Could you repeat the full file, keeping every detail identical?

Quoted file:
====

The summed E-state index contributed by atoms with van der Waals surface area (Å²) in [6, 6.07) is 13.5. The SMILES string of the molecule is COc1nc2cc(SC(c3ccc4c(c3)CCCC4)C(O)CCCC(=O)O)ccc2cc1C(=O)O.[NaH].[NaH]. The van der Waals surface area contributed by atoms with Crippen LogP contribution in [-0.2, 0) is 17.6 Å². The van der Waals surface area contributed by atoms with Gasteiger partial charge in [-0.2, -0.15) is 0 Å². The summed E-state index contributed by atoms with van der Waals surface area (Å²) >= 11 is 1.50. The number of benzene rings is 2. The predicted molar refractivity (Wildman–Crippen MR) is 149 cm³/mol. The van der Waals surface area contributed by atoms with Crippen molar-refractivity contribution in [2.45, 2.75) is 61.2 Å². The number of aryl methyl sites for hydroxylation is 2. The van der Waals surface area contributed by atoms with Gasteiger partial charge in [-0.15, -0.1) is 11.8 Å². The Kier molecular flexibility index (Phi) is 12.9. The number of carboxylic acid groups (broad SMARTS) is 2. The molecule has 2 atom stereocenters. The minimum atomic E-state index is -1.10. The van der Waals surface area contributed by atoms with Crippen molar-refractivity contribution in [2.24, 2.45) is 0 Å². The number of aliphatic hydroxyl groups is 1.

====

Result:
The summed E-state index contributed by atoms with van der Waals surface area (Å²) in [6, 6.07) is 13.5. The SMILES string of the molecule is COc1nc2cc(SC(c3ccc4c(c3)CCCC4)C(O)CCCC(=O)O)ccc2cc1C(=O)O.[NaH].[NaH]. The van der Waals surface area contributed by atoms with Crippen LogP contribution in [-0.2, 0) is 17.6 Å². The van der Waals surface area contributed by atoms with Gasteiger partial charge in [-0.2, -0.15) is 0 Å². The summed E-state index contributed by atoms with van der Waals surface area (Å²) >= 11 is 1.50. The number of benzene rings is 2. The predicted molar refractivity (Wildman–Crippen MR) is 149 cm³/mol. The van der Waals surface area contributed by atoms with Crippen molar-refractivity contribution in [2.45, 2.75) is 61.2 Å². The number of aryl methyl sites for hydroxylation is 2. The van der Waals surface area contributed by atoms with Gasteiger partial charge in [-0.15, -0.1) is 11.8 Å². The Kier molecular flexibility index (Phi) is 12.9. The number of carboxylic acid groups (broad SMARTS) is 2. The molecule has 2 atom stereocenters. The minimum atomic E-state index is -1.10. The van der Waals surface area contributed by atoms with Crippen molar-refractivity contribution in [2.24, 2.45) is 0 Å². The number of aliphatic hydroxyl groups is 1.